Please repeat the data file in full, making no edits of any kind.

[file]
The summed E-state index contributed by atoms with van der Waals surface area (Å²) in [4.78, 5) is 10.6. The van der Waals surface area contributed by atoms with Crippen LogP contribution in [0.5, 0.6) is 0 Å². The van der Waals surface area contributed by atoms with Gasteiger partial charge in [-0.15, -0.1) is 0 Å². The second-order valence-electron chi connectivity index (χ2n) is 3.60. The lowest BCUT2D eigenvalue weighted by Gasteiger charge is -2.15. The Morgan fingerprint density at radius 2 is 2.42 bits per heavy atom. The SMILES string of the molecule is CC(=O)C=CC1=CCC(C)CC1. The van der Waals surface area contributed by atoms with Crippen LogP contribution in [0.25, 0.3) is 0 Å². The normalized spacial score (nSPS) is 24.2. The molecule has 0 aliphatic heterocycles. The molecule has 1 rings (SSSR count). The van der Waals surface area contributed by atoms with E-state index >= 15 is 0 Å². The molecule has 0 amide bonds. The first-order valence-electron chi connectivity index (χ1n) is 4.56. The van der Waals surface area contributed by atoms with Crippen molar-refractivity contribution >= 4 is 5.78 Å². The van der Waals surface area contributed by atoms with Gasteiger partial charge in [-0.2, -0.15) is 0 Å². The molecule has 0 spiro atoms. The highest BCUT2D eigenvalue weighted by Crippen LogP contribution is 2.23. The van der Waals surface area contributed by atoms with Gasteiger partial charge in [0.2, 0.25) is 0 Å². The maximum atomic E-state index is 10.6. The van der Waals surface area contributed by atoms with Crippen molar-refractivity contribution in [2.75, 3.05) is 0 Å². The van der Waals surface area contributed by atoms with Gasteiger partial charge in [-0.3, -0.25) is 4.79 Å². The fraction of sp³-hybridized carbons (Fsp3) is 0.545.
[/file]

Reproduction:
The summed E-state index contributed by atoms with van der Waals surface area (Å²) in [4.78, 5) is 10.6. The van der Waals surface area contributed by atoms with Crippen LogP contribution in [0.5, 0.6) is 0 Å². The van der Waals surface area contributed by atoms with Gasteiger partial charge in [-0.15, -0.1) is 0 Å². The second-order valence-electron chi connectivity index (χ2n) is 3.60. The lowest BCUT2D eigenvalue weighted by Gasteiger charge is -2.15. The Morgan fingerprint density at radius 2 is 2.42 bits per heavy atom. The SMILES string of the molecule is CC(=O)C=CC1=CCC(C)CC1. The van der Waals surface area contributed by atoms with Crippen LogP contribution in [0.25, 0.3) is 0 Å². The normalized spacial score (nSPS) is 24.2. The molecule has 0 aliphatic heterocycles. The molecule has 1 rings (SSSR count). The van der Waals surface area contributed by atoms with E-state index >= 15 is 0 Å². The molecule has 0 amide bonds. The first-order valence-electron chi connectivity index (χ1n) is 4.56. The van der Waals surface area contributed by atoms with Crippen molar-refractivity contribution >= 4 is 5.78 Å². The van der Waals surface area contributed by atoms with Gasteiger partial charge in [-0.2, -0.15) is 0 Å². The molecule has 0 spiro atoms. The highest BCUT2D eigenvalue weighted by Crippen LogP contribution is 2.23. The van der Waals surface area contributed by atoms with Gasteiger partial charge in [0.2, 0.25) is 0 Å². The maximum atomic E-state index is 10.6. The van der Waals surface area contributed by atoms with Crippen molar-refractivity contribution in [2.75, 3.05) is 0 Å². The van der Waals surface area contributed by atoms with Gasteiger partial charge in [-0.3, -0.25) is 4.79 Å². The fraction of sp³-hybridized carbons (Fsp3) is 0.545.